BRICS plan bank to fund infrastructure projects
As India resists Chinese upper hand, no agreement on capital as the five countries meet at the fifth BRICS summit in the South African port city of Durban. Varghese K George writes.india Updated: Mar 28, 2013 01:02 IST
India and four other countries in the BRICS formation at its fifth summit in the South African port city announced the setting up of a new international bank, but failed to arrive at a consensus regarding its details. The BRICS development bank will primarily fund infrastructure projects in member countries and other developing countries.
Significant among the contentious issues is the initial authorised capital – while China is keen to keep it at $100 billion and seek an upper hand by contributing a larger portion, India wants to keep it at $50 billion with equal contribution from all members.
The summit meeting of the leaders of Brazil, Russia, India, China and South Africa concluded with the eThekwini Declaration, called so after the Zulu name for Durban. The declaration called for reforming the “global governance architecture”, demanding in particular that the next director general of the IMF be from the developing world, and Russia and China supporting the aspiration of the other three to “play a larger role in the UN”. Russia and China are already permanent members of the UN Security Council.
The declaration also announced the formation of a Contingent Reserve Arrangement (CRA) amongst BRICS countries, a $100-billion fund to help the member nations tide over liquidity crunch. “This is more a precautionary measure,” said finance minister P Chidambaram who met with counterparts from other BRICS countries to finalise the proposal. Forty one per cent of the fund will be from China; India, Brazil and Russia will pledge 18% each while South Africa will contribute 5%.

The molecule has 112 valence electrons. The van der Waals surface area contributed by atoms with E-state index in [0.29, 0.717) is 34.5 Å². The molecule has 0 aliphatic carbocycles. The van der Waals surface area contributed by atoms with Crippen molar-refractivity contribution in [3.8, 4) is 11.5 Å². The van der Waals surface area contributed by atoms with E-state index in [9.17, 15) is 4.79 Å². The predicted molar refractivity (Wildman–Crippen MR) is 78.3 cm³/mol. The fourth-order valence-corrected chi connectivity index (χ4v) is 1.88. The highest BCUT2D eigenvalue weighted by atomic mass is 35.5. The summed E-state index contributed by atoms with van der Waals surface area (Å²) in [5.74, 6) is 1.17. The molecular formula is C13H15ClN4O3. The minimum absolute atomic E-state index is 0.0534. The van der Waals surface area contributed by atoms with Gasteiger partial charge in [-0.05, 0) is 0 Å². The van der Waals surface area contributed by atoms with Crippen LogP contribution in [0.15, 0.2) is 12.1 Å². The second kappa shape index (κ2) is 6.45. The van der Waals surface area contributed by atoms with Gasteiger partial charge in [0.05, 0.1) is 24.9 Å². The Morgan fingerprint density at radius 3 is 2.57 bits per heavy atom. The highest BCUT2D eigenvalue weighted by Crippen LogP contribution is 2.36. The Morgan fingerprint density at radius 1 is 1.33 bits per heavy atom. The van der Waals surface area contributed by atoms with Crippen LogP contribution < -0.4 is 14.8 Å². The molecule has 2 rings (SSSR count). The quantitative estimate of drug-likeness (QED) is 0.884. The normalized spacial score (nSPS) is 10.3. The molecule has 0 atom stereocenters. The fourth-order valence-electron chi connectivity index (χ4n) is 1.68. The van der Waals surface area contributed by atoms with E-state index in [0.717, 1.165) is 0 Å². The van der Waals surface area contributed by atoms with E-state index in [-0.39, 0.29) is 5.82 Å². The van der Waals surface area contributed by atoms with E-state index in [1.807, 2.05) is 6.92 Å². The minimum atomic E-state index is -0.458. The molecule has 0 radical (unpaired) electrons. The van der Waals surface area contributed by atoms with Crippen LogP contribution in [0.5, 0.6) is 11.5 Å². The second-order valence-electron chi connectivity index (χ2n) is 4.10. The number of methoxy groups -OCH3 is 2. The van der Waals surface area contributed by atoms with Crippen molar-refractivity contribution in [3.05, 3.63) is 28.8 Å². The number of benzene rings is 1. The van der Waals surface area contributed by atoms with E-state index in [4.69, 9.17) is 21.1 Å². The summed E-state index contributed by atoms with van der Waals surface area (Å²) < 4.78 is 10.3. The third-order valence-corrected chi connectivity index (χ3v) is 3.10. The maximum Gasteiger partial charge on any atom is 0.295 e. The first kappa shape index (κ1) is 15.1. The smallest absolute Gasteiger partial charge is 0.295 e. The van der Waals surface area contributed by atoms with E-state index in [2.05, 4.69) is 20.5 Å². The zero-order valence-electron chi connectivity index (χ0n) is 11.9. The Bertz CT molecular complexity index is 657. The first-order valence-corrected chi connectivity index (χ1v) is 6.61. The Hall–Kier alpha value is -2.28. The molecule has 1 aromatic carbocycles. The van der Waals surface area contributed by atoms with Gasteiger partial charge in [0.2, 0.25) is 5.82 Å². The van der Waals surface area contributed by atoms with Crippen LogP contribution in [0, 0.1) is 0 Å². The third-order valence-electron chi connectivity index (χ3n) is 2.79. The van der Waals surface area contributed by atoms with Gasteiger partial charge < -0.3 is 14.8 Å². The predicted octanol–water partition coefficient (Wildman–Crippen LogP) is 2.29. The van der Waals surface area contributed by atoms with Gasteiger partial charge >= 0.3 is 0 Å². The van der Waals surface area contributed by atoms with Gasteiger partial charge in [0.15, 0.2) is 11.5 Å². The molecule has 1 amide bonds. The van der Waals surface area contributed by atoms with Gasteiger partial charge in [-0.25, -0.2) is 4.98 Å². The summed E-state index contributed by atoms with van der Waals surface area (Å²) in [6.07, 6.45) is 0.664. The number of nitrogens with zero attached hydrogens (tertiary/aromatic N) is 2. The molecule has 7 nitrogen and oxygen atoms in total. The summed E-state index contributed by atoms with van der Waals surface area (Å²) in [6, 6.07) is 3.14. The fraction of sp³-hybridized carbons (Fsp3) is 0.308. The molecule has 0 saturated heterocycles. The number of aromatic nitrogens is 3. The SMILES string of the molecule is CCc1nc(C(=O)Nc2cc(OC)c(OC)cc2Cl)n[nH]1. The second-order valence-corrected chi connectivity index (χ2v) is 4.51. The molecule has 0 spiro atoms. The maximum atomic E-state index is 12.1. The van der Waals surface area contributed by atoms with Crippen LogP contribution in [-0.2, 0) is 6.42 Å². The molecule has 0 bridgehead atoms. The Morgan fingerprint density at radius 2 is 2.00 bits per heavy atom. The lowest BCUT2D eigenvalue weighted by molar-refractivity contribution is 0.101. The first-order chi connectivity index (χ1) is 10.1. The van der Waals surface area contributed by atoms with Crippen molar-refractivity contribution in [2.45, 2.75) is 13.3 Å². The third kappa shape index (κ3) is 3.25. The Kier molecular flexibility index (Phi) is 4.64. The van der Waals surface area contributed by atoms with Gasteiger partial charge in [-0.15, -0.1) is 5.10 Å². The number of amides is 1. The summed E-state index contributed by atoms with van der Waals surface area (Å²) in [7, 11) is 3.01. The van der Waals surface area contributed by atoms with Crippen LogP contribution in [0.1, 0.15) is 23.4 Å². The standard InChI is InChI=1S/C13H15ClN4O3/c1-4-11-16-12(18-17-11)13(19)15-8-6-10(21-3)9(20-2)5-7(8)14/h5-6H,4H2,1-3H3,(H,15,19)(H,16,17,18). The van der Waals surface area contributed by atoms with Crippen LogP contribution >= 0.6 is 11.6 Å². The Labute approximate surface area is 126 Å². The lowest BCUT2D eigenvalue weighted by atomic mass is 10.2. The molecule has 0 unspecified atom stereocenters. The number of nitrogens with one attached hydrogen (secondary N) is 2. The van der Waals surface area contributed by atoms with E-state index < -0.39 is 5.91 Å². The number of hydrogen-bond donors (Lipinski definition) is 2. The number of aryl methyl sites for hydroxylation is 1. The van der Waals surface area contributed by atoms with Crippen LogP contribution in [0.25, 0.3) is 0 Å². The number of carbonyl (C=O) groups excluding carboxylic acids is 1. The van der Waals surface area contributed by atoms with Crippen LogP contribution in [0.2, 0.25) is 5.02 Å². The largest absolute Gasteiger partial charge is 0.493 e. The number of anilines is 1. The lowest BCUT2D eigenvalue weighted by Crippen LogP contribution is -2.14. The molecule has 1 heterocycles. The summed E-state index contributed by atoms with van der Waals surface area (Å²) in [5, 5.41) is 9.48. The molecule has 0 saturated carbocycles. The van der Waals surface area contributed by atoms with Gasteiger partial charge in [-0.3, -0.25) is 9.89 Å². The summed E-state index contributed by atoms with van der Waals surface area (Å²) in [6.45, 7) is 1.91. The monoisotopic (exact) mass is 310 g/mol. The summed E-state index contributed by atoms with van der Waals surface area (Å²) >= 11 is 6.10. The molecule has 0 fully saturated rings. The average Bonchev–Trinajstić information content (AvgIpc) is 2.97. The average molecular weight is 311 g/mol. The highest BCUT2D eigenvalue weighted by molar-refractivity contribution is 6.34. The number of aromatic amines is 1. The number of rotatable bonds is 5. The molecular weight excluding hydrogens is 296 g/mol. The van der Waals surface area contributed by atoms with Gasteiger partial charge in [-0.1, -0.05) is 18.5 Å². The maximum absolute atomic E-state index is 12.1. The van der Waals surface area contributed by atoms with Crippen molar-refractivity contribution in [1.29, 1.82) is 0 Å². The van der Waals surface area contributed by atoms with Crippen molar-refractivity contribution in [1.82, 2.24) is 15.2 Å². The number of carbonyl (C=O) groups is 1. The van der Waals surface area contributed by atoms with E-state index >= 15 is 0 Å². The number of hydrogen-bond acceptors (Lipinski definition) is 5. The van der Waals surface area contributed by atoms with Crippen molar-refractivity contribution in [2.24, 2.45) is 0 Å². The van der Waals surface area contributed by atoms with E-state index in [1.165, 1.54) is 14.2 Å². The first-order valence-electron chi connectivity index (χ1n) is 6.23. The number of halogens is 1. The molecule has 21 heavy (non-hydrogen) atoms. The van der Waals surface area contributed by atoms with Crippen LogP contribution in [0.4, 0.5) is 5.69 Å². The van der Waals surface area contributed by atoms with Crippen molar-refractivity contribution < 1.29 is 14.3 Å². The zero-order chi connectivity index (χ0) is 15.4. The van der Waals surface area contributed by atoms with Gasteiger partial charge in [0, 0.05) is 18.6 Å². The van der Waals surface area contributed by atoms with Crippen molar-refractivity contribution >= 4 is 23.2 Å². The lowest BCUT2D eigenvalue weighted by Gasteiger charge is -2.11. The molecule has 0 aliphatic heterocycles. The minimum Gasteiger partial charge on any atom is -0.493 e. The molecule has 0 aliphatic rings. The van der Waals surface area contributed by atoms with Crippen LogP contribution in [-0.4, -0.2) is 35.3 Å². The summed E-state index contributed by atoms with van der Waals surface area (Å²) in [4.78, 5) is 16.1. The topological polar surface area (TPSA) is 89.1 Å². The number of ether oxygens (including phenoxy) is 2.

“The big idea that was announced in Delhi BRICS summit last year was the development bank. That is now a reality,” Chidambaram said.
“Developing countries face challenges of infrastructure development due to insufficient long-term financing and foreign direct investment, especially investment in capital stock. This constrains global aggregate demand. BRICS cooperation towards more productive use of global financial resources can make a positive contribution to addressing this problem,” the eThekwini declaration said.
The statement said the new bank would supplement the existing efforts of multilateral and regional financial institutions for global growth and development.
Chidambaram said issues regarding capital, membership and governance of the BRICS bank are still outstanding. “There is a lot of work to be done before the next summit in March 2014,” the finance minister said. "BUt the leaders are enthusiatic about it and the issues will be sorted out."